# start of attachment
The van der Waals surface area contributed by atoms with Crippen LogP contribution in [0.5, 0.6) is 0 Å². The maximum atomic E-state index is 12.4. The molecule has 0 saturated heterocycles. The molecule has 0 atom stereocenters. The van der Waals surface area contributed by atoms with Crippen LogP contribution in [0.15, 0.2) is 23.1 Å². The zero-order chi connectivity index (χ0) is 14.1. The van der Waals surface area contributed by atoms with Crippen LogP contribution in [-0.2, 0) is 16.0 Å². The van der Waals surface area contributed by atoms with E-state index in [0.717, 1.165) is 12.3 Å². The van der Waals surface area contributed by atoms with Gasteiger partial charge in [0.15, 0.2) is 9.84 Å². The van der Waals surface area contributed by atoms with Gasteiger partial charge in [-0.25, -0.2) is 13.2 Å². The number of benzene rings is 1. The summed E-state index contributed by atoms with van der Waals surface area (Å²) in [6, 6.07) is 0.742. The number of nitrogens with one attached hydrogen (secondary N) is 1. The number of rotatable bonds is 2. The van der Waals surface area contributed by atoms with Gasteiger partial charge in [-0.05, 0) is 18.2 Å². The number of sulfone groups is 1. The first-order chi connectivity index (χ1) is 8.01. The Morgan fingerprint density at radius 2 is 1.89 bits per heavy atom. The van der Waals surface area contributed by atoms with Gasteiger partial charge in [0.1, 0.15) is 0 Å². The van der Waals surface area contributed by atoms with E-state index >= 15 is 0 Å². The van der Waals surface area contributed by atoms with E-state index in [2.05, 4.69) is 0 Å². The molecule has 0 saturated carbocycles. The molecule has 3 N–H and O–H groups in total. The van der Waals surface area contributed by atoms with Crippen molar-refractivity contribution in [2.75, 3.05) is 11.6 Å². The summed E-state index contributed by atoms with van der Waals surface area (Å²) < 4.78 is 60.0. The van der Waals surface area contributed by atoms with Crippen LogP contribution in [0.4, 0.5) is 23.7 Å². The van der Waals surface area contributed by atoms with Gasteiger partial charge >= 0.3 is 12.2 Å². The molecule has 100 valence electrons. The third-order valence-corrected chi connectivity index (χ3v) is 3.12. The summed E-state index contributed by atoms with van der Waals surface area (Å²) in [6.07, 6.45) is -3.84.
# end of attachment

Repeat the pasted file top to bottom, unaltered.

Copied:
The van der Waals surface area contributed by atoms with Crippen LogP contribution in [0.5, 0.6) is 0 Å². The maximum atomic E-state index is 12.4. The molecule has 0 saturated heterocycles. The molecule has 0 atom stereocenters. The van der Waals surface area contributed by atoms with Crippen LogP contribution in [0.15, 0.2) is 23.1 Å². The zero-order chi connectivity index (χ0) is 14.1. The van der Waals surface area contributed by atoms with Crippen LogP contribution in [-0.2, 0) is 16.0 Å². The van der Waals surface area contributed by atoms with E-state index in [0.717, 1.165) is 12.3 Å². The van der Waals surface area contributed by atoms with Gasteiger partial charge in [0.15, 0.2) is 9.84 Å². The van der Waals surface area contributed by atoms with Gasteiger partial charge in [-0.25, -0.2) is 13.2 Å². The number of benzene rings is 1. The summed E-state index contributed by atoms with van der Waals surface area (Å²) in [6, 6.07) is 0.742. The number of nitrogens with one attached hydrogen (secondary N) is 1. The number of rotatable bonds is 2. The van der Waals surface area contributed by atoms with Gasteiger partial charge in [-0.05, 0) is 18.2 Å². The number of sulfone groups is 1. The first-order chi connectivity index (χ1) is 8.01. The Morgan fingerprint density at radius 2 is 1.89 bits per heavy atom. The van der Waals surface area contributed by atoms with Gasteiger partial charge in [0.1, 0.15) is 0 Å². The van der Waals surface area contributed by atoms with E-state index >= 15 is 0 Å². The van der Waals surface area contributed by atoms with E-state index in [2.05, 4.69) is 0 Å². The molecule has 0 saturated carbocycles. The molecule has 3 N–H and O–H groups in total. The van der Waals surface area contributed by atoms with Crippen molar-refractivity contribution in [2.75, 3.05) is 11.6 Å². The summed E-state index contributed by atoms with van der Waals surface area (Å²) < 4.78 is 60.0. The van der Waals surface area contributed by atoms with Crippen LogP contribution in [0.4, 0.5) is 23.7 Å². The van der Waals surface area contributed by atoms with Gasteiger partial charge >= 0.3 is 12.2 Å². The molecule has 100 valence electrons. The third-order valence-corrected chi connectivity index (χ3v) is 3.12. The summed E-state index contributed by atoms with van der Waals surface area (Å²) in [6.07, 6.45) is -3.84.